Premed students know how important extracurricular activities are to their medical school application. Not only are they looking to gain invaluable insight into the medical field, but they want to have meaningful experiences that will enhance their application.
However, not every experience goes as well as hoped.
I remember starting a volunteer position as a premed in a local emergency department. As a sophomore in college with no medical training, I was anxious to get started, observe everything I could and help where needed. But there was one nurse in particular who, for whatever reason, was determined not to let that happen.
One night as I was observing a trauma at the perimeter of the trauma bay so as to not get in the way of any medical practitioners, a nurse came right in front of me and closed the curtain to block my view. I was appalled. I hadn’t done anything wrong. I was being respectful of the patients and health care staff and was only there to observe and learn. I walked away feeling very defeated and hoped it was a one-time occurrence.
But I was wrong. On a subsequent shift, I was listening to several practitioners discuss a patient when the same nurse came and stepped in front of me to block me out of the conversation. I was shocked.
I don’t know why this nurse was so resistant to my presence. I hadn’t ever talked to her or interacted with her, but I was discouraged and not sure what to do with the rest of my time at the hospital.
Fortunately, my rotation in the ER ended and I was moved to the labor and delivery unit. My experience in this unit was drastically different, and for the better. A nurse took me under her wing and let me help her with all of her tasks. I was able to assist her with the postpartum patients, and in bathing and feeding newborns. My experience was completely different and I learned so much during that rotation.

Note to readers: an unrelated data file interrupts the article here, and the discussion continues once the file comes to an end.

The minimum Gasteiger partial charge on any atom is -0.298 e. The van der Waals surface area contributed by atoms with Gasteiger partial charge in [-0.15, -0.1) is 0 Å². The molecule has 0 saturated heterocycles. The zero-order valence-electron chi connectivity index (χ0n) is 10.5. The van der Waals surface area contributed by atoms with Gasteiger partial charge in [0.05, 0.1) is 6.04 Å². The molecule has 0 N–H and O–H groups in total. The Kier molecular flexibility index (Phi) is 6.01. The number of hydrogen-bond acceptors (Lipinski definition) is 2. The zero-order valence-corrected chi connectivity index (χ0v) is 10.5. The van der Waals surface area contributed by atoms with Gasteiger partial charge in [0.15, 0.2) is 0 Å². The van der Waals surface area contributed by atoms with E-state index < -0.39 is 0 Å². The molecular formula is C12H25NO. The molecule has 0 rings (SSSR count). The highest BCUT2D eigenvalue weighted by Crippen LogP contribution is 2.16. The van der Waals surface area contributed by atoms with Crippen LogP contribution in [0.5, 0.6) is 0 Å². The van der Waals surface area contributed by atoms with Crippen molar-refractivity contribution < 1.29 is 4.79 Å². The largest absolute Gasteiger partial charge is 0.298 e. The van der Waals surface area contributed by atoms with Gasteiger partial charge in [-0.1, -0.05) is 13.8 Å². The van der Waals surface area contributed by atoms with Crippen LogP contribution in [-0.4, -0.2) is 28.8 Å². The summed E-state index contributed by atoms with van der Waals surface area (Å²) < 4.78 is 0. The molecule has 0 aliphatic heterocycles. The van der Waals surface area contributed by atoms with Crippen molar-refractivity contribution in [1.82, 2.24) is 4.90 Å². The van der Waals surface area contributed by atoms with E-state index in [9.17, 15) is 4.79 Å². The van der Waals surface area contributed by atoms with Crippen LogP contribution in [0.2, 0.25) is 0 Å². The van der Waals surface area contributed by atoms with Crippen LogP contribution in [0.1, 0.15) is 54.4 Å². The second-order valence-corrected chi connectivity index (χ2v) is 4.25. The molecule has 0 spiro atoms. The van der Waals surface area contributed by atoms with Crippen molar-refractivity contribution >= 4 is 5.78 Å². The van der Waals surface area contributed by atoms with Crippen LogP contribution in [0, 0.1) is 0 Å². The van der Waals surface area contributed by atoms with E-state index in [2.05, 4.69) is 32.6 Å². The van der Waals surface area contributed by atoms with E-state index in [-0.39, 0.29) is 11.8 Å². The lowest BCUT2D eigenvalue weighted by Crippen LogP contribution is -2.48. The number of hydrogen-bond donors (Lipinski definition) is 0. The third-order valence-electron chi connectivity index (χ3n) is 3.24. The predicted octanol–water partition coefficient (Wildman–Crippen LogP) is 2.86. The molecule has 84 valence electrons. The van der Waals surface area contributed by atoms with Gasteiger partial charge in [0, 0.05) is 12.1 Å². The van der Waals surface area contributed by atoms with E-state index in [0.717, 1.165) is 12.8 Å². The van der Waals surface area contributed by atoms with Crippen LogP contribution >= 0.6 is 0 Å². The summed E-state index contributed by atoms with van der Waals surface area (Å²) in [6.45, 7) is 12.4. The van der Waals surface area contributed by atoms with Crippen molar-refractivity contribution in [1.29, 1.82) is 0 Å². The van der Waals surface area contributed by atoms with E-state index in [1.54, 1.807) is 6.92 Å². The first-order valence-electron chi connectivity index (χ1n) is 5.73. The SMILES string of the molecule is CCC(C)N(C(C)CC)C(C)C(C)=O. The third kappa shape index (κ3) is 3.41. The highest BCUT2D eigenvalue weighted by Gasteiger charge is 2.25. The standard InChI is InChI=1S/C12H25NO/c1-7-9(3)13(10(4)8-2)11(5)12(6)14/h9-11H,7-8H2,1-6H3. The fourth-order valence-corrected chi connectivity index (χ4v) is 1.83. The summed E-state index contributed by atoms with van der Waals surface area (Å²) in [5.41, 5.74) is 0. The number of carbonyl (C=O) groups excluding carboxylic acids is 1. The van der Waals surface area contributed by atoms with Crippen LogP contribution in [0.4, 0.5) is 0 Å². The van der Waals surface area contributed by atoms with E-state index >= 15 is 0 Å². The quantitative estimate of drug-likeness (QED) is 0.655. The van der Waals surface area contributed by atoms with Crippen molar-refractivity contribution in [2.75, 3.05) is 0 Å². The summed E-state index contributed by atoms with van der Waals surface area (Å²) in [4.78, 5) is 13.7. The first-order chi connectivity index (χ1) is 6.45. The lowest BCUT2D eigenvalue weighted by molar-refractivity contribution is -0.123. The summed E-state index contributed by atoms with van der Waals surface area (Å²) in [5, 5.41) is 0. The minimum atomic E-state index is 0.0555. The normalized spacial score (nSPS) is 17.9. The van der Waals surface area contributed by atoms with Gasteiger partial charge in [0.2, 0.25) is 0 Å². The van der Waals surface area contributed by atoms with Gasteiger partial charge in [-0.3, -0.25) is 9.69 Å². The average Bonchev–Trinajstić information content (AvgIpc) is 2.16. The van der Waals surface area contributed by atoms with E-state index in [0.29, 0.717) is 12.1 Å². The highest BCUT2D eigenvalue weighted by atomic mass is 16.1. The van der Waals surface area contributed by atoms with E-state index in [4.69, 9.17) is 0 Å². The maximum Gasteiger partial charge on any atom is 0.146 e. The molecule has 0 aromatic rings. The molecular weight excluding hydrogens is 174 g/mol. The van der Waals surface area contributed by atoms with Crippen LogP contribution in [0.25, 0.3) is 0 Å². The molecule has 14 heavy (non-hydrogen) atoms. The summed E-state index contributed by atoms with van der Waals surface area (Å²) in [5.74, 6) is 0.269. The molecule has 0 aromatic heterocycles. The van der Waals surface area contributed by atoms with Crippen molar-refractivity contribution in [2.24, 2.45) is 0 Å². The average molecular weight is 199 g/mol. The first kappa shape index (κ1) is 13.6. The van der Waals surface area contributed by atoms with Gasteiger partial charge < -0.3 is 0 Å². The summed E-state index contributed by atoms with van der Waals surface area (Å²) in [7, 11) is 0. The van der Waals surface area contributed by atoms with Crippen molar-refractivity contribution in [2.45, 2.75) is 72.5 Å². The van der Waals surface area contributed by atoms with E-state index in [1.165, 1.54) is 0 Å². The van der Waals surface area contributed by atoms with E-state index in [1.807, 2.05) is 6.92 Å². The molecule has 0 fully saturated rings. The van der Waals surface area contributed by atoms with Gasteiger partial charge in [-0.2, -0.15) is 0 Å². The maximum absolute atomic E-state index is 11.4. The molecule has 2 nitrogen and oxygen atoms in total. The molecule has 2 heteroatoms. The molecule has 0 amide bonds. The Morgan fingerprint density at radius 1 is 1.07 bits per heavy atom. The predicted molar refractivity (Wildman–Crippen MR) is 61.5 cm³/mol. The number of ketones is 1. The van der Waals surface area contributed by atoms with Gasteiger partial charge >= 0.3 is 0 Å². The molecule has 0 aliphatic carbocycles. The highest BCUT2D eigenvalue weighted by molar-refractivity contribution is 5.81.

Premed students can feel limited and sometimes even shut out from getting fully immersed in their clinical or research experiences. However, the important thing to remember is that not every experience is going to be that way, and being resilient and sticking it out through a particular experience will likely pay off in the end.
If an experience is not going as planned, here are some tips on how to make the best of it.
Get What You Can Out of it
Although you may be just observing, sitting at a welcome desk or wheeling patients out of the hospital, there is always some value you can glean from the situation. Think about being positive in all your encounters, and even though it can feel small, you may just make someone’s day by being a bright light.
Pay attention to the things happening around you. If you are stuck observing, pay attention to the conversations of physicians, write down terms that you hear and look them up later. Or chat up patients when you are wheeling them to meet their families. Making sure to make the most of any experience, albeit sometimes small, will ensure value from the experience.
Be an Advocate for Yourself
It’s OK to talk to someone if the experience is not going well, especially if you feel you are being mistreated. If you are taking a passive role on a research project, doe example, you can approach your principal investigator in a respectful and professional manner to ask for a more meaningful role.
The key to asking for a different position is to make sure you substantiate your reasoning. For example, if you want a more hands-on role in volunteering, talk to your supervisor about the skills you have and the experiences that make you qualified for that role. Most supervisors will be willing to listen, and if you can provide enough evidence to show you are ready for a different role they will help make it happen.
Be Aware of Situations That Are Not OK
No matter your role, sexual harassment, racial or ethnic discrimination, or other forms of harassment should never be tolerated.
I once worked with a student whose supervisor threatened punitive action after she declined his sexual advances. Fortunately, the student recognized this as inappropriate and reported it to the supervisor’s boss.
As a volunteer or paid employee, you should never have to tolerate this behavior. If you feel you are in an inappropriate position, remove yourself from the situation and report it right away.
Get Help on How to Address a Bad Experience on Your Medical School Application
Premed students often don’t know if they should include a poor experience on their medical school application and, if they do, how to describe it.
It’s not wrong to include an experience that didn’t turn out well, but it needs to be finessed to ensure that the focus is appropriate.
Talk to an adviser or professor, or consult professionals — such as physician advisers — who can help you.
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How to Handle an Unsatisfactory Clinical or Research Experience originally appeared on usnews.com